The first instalment of 2022 and the first in quite some time brings the conversation to Iván Muela, the multi-instrumentalist, sound artist and composer based in London. Iván’s most recent album, ‘Monologues’ (RTR049) opened the new year for the label, featuring five tracks of generative composition, layered synths, tape loops, and effects pedal processing. Iván is also an accomplished performer, taking to stages throughout the UK and further afield in Europe, with a focus on improvisation, chance, and the momentary.
In this feature, Iván discusses his early introductions to ambient and experimental music, composition as a therapeutic process, creative limitations, and the cassette as a democratic medium. There’s also a selection of listening recommendations provided, covering looping soundscapes, drones, and free improvisation.
How did you first get introduced to ambient/drone/experimental music?
I think my curiosity for this kind of music has always been there. When I discovered shoegaze in my teens it blew my mind. I had been playing piano since I was a child and I picked up a guitar at 13, but those layered walls of sound were something that I hadn’t heard before and I connected with it very quickly and very strongly. I guess I’ve always found words limiting, so textural music has always appealed to me for its ability to convey a message that is extremely abstract and open so it can be interpreted in very different ways. I would say my first ambient discovery was Rafael Anton Irisarri’s ‘The Shameless Years’. I remember being hit by a wave of emotions and feeling fascinated by how he was creating something so big out of repeating short loops.
What inspires you to create a new body of work?
I would lie if I said that I start with an idea or emotion in mind. The concept usually takes shape during the writing process, as I start reacting to the ideas that turn up, and then reacting to my own reactions. Often, it’s only when I’ve finished a piece that I start analysing it and understanding where it came from or why I did it in a certain way. It can be very therapeutic and very cathartic.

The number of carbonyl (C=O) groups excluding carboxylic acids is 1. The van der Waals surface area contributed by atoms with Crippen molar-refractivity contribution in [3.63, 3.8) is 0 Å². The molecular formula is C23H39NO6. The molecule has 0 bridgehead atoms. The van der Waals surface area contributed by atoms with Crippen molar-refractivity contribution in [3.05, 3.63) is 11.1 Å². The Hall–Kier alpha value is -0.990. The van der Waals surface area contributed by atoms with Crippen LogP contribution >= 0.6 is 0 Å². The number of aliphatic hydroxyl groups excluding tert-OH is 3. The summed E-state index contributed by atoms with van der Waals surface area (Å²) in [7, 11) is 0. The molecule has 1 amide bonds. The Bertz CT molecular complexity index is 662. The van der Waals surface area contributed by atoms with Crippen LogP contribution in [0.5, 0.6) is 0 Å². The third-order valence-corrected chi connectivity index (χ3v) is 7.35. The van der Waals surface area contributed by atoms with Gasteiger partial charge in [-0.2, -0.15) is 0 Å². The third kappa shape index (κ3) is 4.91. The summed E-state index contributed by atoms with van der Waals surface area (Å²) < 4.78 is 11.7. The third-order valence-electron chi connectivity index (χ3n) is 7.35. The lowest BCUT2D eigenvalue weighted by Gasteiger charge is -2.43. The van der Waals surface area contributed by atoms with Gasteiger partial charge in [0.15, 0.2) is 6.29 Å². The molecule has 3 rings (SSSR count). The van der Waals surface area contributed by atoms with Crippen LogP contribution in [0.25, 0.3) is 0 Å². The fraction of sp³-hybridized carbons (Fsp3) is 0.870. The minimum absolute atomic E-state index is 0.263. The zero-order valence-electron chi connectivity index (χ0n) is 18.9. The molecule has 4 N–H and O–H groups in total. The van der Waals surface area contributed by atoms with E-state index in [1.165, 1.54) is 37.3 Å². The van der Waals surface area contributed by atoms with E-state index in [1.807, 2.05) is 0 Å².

Overall, when I’m working on ambient or experimental music, I think it often comes from a place of trying to offset some anger or anxiety. It can also be an exercise to force myself to sit still and focus on small soundscape changes, so that my head can stop wandering around and be more present.
How do you approach working on a new release?
I get easily overwhelmed by the infinity of tools and options available to make music, so I normally have to restrict myself to some kind of system. This could be using only one particular piece of gear or effect chain, being restricted to one particular scale or working in a limited time frame. My EP ‘Five Questions’ was written entirely by playing piano in the dark just before drifting off to sleep. ‘How Much Left Gone’ came from the idea of trying to tell a story reducing the harmonic content to the minimum – or sometimes not having notes at all, only the noise coming from the equipment itself.
I like to create a system that I’m not fully in control of. So, it generates musical ideas that then I react to, and then slowly the music starts taking shape. I really enjoy approaching composition as a conversation between me and – I don’t know, chaos?
Can you tell us about your favourite new release from the last 12 months?
It’s hard to pick one, there have been a few albums that I have really enjoyed recently. I love Spirit Was’ debut album ‘Heaven’s Just a Cloud’. It feels like a hand-painted film, painted on a complex and beautiful canvas, and I like how it mixes seamlessly tender melodies with heavy textures from doom and folk.
I also love Trio Ramberget’s ‘24 Ways Vol. 1’. They’re such a precious band and I can’t wait to hear the other two albums of this trilogy.
As RTR is a tape label, we have to ask: What attracts you to the cassette medium?
Many reasons. It’s relatively cheap, which makes it quite democratic – any label or artist can afford to make a short run of cassettes and sell it online these days. It’s also relatively fast to manufacture too, which helps create a continuity between creation and distribution. I think this immediacy is crucial to some kinds of music in order to capture a message and pass it on to the listener while it’s still vivid. Cassettes are also a pretty medium to collect, especially as you start playing with different colours and materials. As a 90’s kid, it still brings me nostalgia from my early days of finding music.